Here is Mr. Gallant’s breakdown of where the billions went.
Total spending on frills, fluff and baubles: $7.4 billion
“First, there are the “frills and shiny baubles” spending category, essentially money spent that neither created new generation nor improved transmission nor reduced blackouts or brownouts.
- Spending on “smart meters,” which Ontario’s Auditor General in her December, 2014 report, concluded funds were basically wasted since “many of the anticipated benefits of Smart Metering have not been achieved and its implementation has been much more costly than projected:” Cost, $2 billion.
- The smart grid was supposed to work in conjunction with smart meters. Consumers are billed for the costs of developing the smart grid but the benefits accrue to a few select individuals and companies: Cost, $1.2 billion
- Closing the coalfired generating plants required Ontario Power Generation to write off the remaining value of the plants when the last one closed in 2014:
- Cost, $600 million.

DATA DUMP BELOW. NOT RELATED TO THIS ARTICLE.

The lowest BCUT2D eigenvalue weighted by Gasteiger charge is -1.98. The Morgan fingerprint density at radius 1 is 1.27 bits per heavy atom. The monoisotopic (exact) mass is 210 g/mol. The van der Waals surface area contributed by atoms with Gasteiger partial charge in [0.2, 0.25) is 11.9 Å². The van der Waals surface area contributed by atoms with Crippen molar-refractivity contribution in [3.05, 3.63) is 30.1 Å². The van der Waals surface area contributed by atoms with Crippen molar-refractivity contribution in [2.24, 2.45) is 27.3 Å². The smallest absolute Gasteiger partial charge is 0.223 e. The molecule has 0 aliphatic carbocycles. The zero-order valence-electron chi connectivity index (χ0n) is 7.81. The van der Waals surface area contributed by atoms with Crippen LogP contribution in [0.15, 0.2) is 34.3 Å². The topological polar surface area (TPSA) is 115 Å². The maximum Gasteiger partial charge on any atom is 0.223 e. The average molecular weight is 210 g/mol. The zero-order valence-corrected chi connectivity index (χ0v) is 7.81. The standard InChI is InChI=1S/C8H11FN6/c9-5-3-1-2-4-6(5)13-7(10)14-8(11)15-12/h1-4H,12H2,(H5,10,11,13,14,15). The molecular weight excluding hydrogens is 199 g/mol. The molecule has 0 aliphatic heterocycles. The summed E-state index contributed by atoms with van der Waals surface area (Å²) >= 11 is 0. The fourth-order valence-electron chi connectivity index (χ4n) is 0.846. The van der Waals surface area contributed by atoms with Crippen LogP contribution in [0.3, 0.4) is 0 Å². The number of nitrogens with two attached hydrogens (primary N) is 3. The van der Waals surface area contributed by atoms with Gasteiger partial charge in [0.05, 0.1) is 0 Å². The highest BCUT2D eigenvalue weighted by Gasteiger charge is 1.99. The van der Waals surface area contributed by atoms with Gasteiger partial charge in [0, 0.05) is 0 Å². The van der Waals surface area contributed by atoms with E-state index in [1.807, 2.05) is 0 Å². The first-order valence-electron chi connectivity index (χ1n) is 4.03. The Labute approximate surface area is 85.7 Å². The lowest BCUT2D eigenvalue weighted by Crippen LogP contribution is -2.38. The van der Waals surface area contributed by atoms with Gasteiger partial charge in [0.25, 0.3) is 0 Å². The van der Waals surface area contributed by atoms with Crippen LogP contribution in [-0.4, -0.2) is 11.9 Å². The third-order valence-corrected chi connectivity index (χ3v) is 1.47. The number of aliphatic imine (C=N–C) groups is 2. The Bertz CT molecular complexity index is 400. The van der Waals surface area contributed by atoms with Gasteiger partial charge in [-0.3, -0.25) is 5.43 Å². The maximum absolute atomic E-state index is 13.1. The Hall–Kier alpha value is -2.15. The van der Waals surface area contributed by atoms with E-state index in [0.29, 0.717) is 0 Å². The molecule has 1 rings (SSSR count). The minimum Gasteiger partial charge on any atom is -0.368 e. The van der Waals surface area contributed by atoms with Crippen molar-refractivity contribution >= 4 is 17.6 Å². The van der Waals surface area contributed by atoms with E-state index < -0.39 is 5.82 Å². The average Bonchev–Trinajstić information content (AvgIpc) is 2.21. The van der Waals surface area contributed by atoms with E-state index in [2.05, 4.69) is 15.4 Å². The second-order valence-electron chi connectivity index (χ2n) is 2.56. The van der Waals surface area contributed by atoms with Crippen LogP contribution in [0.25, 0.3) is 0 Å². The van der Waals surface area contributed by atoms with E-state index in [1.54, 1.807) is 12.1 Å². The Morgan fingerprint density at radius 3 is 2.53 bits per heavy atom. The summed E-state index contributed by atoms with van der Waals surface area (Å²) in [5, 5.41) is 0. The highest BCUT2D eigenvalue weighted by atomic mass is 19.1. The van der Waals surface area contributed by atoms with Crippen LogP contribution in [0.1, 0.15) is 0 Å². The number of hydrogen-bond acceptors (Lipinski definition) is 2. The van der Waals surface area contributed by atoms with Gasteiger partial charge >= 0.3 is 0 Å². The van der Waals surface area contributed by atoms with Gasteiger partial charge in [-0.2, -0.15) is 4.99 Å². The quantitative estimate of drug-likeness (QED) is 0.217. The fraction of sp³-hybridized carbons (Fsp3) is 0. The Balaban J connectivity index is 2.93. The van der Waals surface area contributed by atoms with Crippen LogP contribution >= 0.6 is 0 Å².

- Costs of conservation programs, in which some consumers are paid to not consume, while the costs between $300 million and $400 million annually are passed on to all Ontario ratepayers: Cost, $2.5 billion.
- Gas plant moves, from Mississauga and Oakville to Lambton and Bath, Ontario: Cost, $1.1 billio
Total spending on “unreliable and intermittenr” power providers: $21.4 million
Second, considering our “intermittent and unreliable” category, in which the province added wind and solar capacity that is unable to deliver generation when the wind isn’t blowing and the sun’s not shining.
- Ontario’s independent system operator shows the province will have installed wind and solar capacity of more than 7,000 MegaWatts (MW) as of March 31, 2017, including 4,650 MW of wind at a capital cost of $2.2 million per MW. Cost, $10.2 billion.
- Solar generation as of March 31, 2017 will total approximately 2,400 MW at a capital cost of $2.6 million per MW: Cost, $6.2 billion
- Transmission spending by Hydro One to connect wind and solar to the grid and for embedded connection expenditures. Cost, $5 billion.
Those photo-op costs are $2.6 million
Our third category is “photo-op generation,” money spent on large hydro infrastructure projects producing little power but presenting politicians with great photo-ops.